A short journey from the skyscrapers at the hectic centre of Hong Kong, water buffaloes lumber over jungle-clad hills and through secluded villages where they once worked as farm animals.
But after years roaming through the same areas, some have been moved to a nature reserve in a far-flung corner of the territory. Shifting even a few of the beasts has proved divisive in a city whose eye on the future has meant a steady erosion of its past.
For some residents and day-trippers, many of them expatriates, the act of moving the animals damages an idyllic setting on Lantau island, a short ferry ride from Hong Kong's main island and an escape from the supercrowded city.
But it is a different story for those who regard the animals as a nuisance, blocking traffic and defecating wherever they please, with little practical use now that agriculture plays such a small part in the high-tech territory.
There are roughly 130 water buffaloes in two main herds in Hong Kong, most of them on Lantau, according to government data.
Many visitors do not expect to find feral buffaloes at all in a city with one of the highest population densities in the world.
But 75 percent of Hong Kong is countryside, with hiking trails, sandy beaches and national parks that are home to monkeys, snakes and wild boar.
Government officials and a protection group have in recent years moved four buffaloes, from Lantau and elsewhere to the WWF-run Mai Po nature reserve in northwest Hong Kong. Such moves are usually prompted by complaints from the public.
The latest addition, Mai Bo, arrived in September. The WWF says the animals are proving a great help at the 380-hectare (940-acre) reserve where they graze wetlands, which in turn helps to attract rare birds.
"We found that buffalo are actually very good at managing the habitats, at keeping short vegetation... which provides very good habitat for the birds that we get here," said John Allcock, WWF-Hong Kong's head of habitat management and monitoring at Mai Po.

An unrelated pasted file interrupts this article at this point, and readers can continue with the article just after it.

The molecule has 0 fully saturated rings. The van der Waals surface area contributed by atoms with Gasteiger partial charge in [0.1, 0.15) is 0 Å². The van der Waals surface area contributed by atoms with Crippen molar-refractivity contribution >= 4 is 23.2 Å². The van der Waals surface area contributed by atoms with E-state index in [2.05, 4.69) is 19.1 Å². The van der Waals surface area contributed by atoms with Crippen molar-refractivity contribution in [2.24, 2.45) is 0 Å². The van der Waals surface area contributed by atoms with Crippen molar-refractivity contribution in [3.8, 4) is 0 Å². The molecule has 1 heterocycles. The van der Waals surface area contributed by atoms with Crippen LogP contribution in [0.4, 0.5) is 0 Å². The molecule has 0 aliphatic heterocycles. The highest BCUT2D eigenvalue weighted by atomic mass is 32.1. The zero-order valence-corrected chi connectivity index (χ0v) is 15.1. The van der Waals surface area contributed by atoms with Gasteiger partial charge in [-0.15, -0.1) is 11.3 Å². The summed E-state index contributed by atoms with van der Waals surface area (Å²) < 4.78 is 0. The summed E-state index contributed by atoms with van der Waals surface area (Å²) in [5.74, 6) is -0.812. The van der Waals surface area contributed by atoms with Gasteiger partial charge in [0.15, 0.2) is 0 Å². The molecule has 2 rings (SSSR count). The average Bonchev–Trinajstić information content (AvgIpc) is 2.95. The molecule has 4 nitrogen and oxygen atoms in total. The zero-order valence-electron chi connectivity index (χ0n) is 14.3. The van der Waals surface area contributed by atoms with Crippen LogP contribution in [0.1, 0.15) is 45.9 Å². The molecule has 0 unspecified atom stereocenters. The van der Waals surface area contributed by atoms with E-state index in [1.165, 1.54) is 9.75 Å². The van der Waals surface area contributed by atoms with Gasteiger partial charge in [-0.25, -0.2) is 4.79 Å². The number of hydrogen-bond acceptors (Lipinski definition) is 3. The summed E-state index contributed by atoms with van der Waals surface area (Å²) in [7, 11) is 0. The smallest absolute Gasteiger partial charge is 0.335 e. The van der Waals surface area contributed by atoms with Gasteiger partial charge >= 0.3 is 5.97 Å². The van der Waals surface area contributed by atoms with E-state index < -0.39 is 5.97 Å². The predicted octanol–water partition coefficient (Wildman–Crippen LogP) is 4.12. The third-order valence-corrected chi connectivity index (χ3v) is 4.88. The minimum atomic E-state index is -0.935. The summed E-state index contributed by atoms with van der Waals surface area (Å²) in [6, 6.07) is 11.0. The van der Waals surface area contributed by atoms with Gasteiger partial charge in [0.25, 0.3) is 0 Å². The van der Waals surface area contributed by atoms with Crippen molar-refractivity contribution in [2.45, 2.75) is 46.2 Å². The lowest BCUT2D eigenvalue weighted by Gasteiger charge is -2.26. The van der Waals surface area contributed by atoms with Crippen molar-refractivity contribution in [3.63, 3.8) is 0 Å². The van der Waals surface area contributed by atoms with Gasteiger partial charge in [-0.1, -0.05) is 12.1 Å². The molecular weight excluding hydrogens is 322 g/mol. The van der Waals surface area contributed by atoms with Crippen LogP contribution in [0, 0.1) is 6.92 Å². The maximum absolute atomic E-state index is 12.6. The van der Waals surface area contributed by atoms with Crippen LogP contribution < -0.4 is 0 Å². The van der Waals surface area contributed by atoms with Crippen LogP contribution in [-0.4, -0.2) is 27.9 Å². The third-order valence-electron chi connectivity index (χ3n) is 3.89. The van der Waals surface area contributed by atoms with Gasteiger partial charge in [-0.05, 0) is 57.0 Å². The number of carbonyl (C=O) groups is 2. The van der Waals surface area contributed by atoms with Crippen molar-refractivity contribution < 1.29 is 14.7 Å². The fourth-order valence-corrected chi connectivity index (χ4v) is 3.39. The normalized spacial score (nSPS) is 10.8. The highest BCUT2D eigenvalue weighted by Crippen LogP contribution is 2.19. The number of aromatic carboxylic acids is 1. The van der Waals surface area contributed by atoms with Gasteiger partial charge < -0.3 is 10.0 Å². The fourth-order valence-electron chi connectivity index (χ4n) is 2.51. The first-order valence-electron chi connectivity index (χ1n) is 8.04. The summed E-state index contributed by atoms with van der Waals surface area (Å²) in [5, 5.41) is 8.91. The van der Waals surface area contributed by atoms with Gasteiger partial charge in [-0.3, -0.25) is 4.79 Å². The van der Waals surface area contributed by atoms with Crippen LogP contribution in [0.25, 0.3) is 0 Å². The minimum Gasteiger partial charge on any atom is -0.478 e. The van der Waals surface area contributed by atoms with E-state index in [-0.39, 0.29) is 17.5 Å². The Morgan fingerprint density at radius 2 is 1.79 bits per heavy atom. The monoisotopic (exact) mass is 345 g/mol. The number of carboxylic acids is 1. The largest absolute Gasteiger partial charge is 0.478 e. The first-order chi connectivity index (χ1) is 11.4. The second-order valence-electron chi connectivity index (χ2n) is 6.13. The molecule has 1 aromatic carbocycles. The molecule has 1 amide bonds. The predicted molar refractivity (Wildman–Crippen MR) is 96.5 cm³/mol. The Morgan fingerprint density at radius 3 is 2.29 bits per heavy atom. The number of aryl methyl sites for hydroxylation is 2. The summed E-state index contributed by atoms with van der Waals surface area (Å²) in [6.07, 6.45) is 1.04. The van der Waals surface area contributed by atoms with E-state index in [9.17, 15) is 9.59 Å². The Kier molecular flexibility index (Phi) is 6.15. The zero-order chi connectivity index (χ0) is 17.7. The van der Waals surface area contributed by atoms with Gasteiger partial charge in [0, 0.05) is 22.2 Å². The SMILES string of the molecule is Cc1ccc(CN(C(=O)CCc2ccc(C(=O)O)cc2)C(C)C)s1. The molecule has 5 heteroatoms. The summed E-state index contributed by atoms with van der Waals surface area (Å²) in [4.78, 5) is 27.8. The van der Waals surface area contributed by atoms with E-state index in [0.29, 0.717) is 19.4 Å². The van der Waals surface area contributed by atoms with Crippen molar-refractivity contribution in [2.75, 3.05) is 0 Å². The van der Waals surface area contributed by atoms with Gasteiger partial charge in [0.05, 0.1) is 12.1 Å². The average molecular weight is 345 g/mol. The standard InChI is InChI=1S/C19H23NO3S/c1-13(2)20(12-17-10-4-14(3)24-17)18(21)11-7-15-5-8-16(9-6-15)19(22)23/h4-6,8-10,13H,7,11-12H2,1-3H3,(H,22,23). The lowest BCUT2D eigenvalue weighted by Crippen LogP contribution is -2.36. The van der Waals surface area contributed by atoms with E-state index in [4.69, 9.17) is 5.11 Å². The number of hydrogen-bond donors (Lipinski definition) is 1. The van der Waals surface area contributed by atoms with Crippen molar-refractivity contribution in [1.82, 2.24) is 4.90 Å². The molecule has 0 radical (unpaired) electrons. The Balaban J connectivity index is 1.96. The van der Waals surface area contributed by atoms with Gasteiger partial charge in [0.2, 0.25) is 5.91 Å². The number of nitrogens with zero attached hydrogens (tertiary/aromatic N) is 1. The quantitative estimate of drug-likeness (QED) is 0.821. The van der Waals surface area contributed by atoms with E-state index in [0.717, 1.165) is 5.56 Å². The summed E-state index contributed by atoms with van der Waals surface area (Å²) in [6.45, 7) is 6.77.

He hopes to take in more buffaloes but distances the WWF from the debate that moving the animals has sparked in a city where many are concerned with the loss of heritage that has come as a consequence of its development.
"I think of them as something that adds character to Lantau," said David Blecken, a 32-year-old British journalist who lives on Hong Kong's main island.
"I think Hong Kong sometimes lacks a connection with nature, so it's quite nice to see animals of any kind in Hong Kong."
Some Lantau residents are also against moving them. "This is their home. They make this place beautiful for the community. Without them, we do not have this beautiful scenery," said Ho Loy, chair of the Lantau Buffalo Association.
Other villagers disagree, and some even view the hulking beasts as dangerous even if attacks are rare.
Such fears were heightened in March 2011 when a man walking with his young daughter on a Lantau beach was attacked by a buffalo and suffered leg injuries.
"If they get into parks, it's dangerous for the children playing there," said shopkeeper Sarah Wong.
"There are a lot of buffaloes on the beaches too and we're afraid when we swim because they look fierce."
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